I design proteins computationally by data-mining the Protein Data Bank (PDB). I've authored a high-performance structural search algorithm that can be used to automatically generate backbones, suggest residues, and validate designs, among many other features.
Mass spectrometry is critical to many quantitative biophysical techniques. One such technique, hydrogen/deuterium exchange is used to measure the dynamics of proteins in vitro. Pictured below are the exchange dynamics of the catalytic domain of PhoQ. My research focuses this bacterial two-component system PhoQ/P and determining the protein dynamics during signaling.
My primary interests are membrane protein structure and function. Currently, the focus of my efforts is a structural study of the AM2 and BM2 proton channels of influenza. Influenza AM2 was a drug target before viral resistance developed in the past decade, and the BM2 channel has no known ligands. I use lipidic cubic phase (LCP) techniques in an attempt to crystallize these transmembrane channels in a physiologically relevant environment.
My current projects focus on the relationship between the sequence and conformation of transmembrane helices using structural bioinformatic approaches. I am also working on the structural and functional analysis of transmembrane proteins in signal transduction, specifically in the Tpo/TpoR system.
Administrative Assistant for the lab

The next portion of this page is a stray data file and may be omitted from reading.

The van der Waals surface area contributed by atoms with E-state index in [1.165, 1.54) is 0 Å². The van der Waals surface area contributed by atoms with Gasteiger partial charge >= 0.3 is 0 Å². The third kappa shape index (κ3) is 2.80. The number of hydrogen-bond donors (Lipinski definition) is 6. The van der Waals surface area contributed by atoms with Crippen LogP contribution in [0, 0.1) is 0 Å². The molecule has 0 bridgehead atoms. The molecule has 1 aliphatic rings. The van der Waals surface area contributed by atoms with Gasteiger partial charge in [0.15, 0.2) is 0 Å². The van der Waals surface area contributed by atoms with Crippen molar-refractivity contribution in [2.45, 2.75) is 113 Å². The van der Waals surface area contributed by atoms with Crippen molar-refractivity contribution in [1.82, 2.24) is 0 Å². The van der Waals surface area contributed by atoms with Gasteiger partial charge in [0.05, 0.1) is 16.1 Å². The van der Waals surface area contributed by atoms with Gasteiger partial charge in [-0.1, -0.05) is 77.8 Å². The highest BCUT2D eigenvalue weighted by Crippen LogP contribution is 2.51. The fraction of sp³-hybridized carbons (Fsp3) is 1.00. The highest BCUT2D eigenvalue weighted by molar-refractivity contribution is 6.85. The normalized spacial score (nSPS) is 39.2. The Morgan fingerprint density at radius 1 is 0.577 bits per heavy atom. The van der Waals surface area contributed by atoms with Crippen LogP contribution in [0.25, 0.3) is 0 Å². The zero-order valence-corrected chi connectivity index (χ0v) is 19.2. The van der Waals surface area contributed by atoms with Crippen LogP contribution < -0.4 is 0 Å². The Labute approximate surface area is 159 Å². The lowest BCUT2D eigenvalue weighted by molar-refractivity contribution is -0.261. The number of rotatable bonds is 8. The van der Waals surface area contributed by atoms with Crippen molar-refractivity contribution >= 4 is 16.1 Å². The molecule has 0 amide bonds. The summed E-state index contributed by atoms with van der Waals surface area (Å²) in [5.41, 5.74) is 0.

Recent concerns in antibacterial-resistant bacteria strains have sparked in-depth research into AMPs as a potential venue for future drug-development. Although it has been shown that these AMPs show appreciable bactericidal activity against a large number of pathogens, concerns about the clinical applications of these peptides has led to the development of synthetic analogues that make use of the same principles of AMPs (charge and amphiphilicity) with the added advantages of proteolytic stability and mass-scale production potential. These mimics include aryl-amide and phenylene-ethynylene compounds and have been shown to be remarkably effective against a wide range of bacteria with no apparent resistance development. In vitro assays and MD simulations suggest that these compounds may cause perturbations in the membrane and low-level leakage of vesicle contents. However, the nature of their interaction with bacteria, and their variable activities and selectivities with different R-group substitutions remains largely uncharacterized. I am currently using 2 model organisms, the gram-negative bacterium E. coli and the gram-positive bacterium S. aureus, to study the transcriptional response of bacteria to sub-lethal concentrations of these synthetic mimics. This and other biochemical in vivo assays can potentially elucidate bacterial sensing pathways, potential resistance mechanisms, and modes of action for these compounds that explain our primary observations, and explain the similarities and differences to natural AMPs.